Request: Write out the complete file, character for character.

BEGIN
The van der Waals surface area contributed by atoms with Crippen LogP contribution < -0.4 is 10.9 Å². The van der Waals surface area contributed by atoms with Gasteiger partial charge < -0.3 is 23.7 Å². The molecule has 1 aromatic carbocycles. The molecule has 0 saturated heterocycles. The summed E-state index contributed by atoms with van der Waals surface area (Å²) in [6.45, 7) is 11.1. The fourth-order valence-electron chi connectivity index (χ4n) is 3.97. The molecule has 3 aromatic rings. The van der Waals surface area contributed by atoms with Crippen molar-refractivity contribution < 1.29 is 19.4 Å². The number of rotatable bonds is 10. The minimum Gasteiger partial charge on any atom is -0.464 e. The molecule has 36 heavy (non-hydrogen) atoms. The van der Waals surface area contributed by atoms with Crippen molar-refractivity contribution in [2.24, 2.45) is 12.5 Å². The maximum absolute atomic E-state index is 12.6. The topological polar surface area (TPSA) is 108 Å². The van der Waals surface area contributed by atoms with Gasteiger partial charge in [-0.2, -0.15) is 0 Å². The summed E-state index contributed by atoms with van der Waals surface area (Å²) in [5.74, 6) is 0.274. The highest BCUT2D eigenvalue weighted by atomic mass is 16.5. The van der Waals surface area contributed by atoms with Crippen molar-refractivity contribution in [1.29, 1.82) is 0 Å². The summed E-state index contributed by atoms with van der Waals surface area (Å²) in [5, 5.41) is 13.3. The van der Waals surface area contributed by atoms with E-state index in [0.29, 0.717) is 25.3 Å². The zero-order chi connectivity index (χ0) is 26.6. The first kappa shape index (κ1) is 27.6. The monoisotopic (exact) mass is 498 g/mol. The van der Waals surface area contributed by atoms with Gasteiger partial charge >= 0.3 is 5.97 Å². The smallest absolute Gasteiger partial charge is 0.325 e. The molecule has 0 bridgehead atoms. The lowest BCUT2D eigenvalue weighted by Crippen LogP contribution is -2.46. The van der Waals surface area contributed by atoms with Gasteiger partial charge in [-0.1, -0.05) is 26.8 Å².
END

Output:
The van der Waals surface area contributed by atoms with Crippen LogP contribution < -0.4 is 10.9 Å². The van der Waals surface area contributed by atoms with Gasteiger partial charge < -0.3 is 23.7 Å². The molecule has 1 aromatic carbocycles. The molecule has 0 saturated heterocycles. The summed E-state index contributed by atoms with van der Waals surface area (Å²) in [6.45, 7) is 11.1. The fourth-order valence-electron chi connectivity index (χ4n) is 3.97. The molecule has 3 aromatic rings. The van der Waals surface area contributed by atoms with Crippen molar-refractivity contribution < 1.29 is 19.4 Å². The number of rotatable bonds is 10. The minimum Gasteiger partial charge on any atom is -0.464 e. The molecule has 36 heavy (non-hydrogen) atoms. The van der Waals surface area contributed by atoms with Crippen molar-refractivity contribution in [2.24, 2.45) is 12.5 Å². The maximum absolute atomic E-state index is 12.6. The topological polar surface area (TPSA) is 108 Å². The van der Waals surface area contributed by atoms with Gasteiger partial charge in [-0.2, -0.15) is 0 Å². The summed E-state index contributed by atoms with van der Waals surface area (Å²) in [5.74, 6) is 0.274. The highest BCUT2D eigenvalue weighted by atomic mass is 16.5. The van der Waals surface area contributed by atoms with Crippen molar-refractivity contribution in [1.29, 1.82) is 0 Å². The summed E-state index contributed by atoms with van der Waals surface area (Å²) in [5, 5.41) is 13.3. The van der Waals surface area contributed by atoms with E-state index in [0.29, 0.717) is 25.3 Å². The zero-order chi connectivity index (χ0) is 26.6. The first kappa shape index (κ1) is 27.6. The monoisotopic (exact) mass is 498 g/mol. The van der Waals surface area contributed by atoms with Gasteiger partial charge >= 0.3 is 5.97 Å². The smallest absolute Gasteiger partial charge is 0.325 e. The molecule has 0 bridgehead atoms. The lowest BCUT2D eigenvalue weighted by Crippen LogP contribution is -2.46. The van der Waals surface area contributed by atoms with Gasteiger partial charge in [-0.1, -0.05) is 26.8 Å².